Okay, I've got to find some form of calorie-burning activity that I will enjoy.  Okay, maybe not "enjoy," but at least tolerate enough to reduce the size of the toolshed built over my high performance tool.

   Jogging is out.  Too slow, too boring, and I have never seen a jogger smiling.  Ever.  If it ain't fun, I ain't doing it.

  Bicycling is out.  I keep a bike at the foot of the Dock for transportation.  I used it twice last season.

  Spinning is out.  Bicycling to nowhere indoors while being yelled at by a perky 20-something? No.

  Aerobics.  Yeah, no.

  Yoga is out.  Okay, I'm gonna go off on a rant here.  If you called an activity "stretching," it becomes simply a warm-up for other physical activity. Offer classes in "stretching" and you're gonna be sitting in an empty room.   But, if you give all of those stretches names, wrap it in Eastern mysticism, build a wardrobe around it anchored by $120 pants you now have "yoga", a multi-billion dollar industry.  I'm pretty sure "namaste" is Tibetan for "Western sucker."

  Rowing.  Yeah, I like rowing. I could row.  Chirp was built for rowing.  Quack is rowable.  But, rowing is tricky in a busy marina.  Flapping away while facing backwards is a good way to bounce off of, or get run over by, a big shiny boat. Getting closer, hmmm...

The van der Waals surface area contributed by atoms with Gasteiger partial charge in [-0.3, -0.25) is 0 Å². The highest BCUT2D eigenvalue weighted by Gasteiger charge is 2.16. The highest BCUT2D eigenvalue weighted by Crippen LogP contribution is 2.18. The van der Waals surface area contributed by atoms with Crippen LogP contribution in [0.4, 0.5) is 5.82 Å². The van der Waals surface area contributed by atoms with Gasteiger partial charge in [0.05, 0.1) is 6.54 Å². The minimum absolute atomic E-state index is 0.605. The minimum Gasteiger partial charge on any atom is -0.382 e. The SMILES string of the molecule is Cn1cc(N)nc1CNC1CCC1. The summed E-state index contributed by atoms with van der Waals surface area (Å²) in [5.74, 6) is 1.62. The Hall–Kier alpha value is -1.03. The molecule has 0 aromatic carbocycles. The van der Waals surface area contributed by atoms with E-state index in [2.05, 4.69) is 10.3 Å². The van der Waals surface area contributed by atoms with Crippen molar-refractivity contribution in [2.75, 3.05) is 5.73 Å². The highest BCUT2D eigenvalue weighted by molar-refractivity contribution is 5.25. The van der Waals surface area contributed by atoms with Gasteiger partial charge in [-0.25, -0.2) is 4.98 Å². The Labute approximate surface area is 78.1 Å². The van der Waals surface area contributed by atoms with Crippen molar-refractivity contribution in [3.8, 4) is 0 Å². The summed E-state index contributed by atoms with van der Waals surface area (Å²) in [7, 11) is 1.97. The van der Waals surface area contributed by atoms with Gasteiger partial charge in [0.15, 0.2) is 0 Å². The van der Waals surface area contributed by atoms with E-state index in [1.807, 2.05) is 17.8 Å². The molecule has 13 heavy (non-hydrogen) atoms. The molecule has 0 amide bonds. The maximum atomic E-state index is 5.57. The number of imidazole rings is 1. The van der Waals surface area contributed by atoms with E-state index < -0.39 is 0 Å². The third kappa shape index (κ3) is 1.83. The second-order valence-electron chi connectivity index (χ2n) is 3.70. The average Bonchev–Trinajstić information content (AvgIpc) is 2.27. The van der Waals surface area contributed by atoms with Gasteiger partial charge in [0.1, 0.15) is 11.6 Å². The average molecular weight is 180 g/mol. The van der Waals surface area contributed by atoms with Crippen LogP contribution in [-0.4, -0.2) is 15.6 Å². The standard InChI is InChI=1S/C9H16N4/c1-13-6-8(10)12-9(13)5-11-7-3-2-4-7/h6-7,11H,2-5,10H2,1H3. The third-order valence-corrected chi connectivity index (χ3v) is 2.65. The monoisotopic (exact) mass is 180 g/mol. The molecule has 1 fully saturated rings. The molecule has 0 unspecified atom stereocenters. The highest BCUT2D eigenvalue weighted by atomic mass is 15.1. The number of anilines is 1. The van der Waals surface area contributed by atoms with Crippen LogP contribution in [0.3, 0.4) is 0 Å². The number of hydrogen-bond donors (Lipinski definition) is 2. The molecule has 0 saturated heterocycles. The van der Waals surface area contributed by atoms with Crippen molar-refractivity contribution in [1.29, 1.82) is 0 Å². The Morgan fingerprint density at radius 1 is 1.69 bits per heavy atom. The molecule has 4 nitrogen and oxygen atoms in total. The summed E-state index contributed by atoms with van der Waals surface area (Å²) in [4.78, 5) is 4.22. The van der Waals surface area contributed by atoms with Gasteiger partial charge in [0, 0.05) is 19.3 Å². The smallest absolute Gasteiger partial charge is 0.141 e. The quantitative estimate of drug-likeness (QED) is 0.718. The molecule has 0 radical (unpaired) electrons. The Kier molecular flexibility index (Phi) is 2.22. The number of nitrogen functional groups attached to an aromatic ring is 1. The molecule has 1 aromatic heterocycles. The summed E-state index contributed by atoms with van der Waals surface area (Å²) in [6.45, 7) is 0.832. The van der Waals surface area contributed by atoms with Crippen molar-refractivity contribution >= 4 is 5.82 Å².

I picked up a recent issue of WoodenBoat Magazine and leafing through the pages, SWMBO found my solution:

  I'm going to build a Stand Up Paddleboard!  I get the aerobic benefit of all of the lifting, cutting, drilling, sanding, sanding, sanding and more sanding of building the 'board, and then I get the end benefit of using it.

Win/freakin' win!

  So I sat down at the drawing board and crawled the WWW, filling my head with as much info as I could get on SUP design.  I scrawled some ideas on paper, that I would repeatedly rethink, rework, revise, until I came up with an end product that seemed suitable and buildable.

  The nice thing about building a hull the size and shape of an SUP is that the plans can be drawn full scale, so there is minimal lofting required. I borrowed liberally from Chesapeake Light Craft's Kaholo SUP, with additional input from a variety of other designers and builders.  I discovered that board size, board weight, materials and dimensions and capacities were all over the map, so in the end I decided to hew pretty closely to the dimensions of the Kaholo 12-6.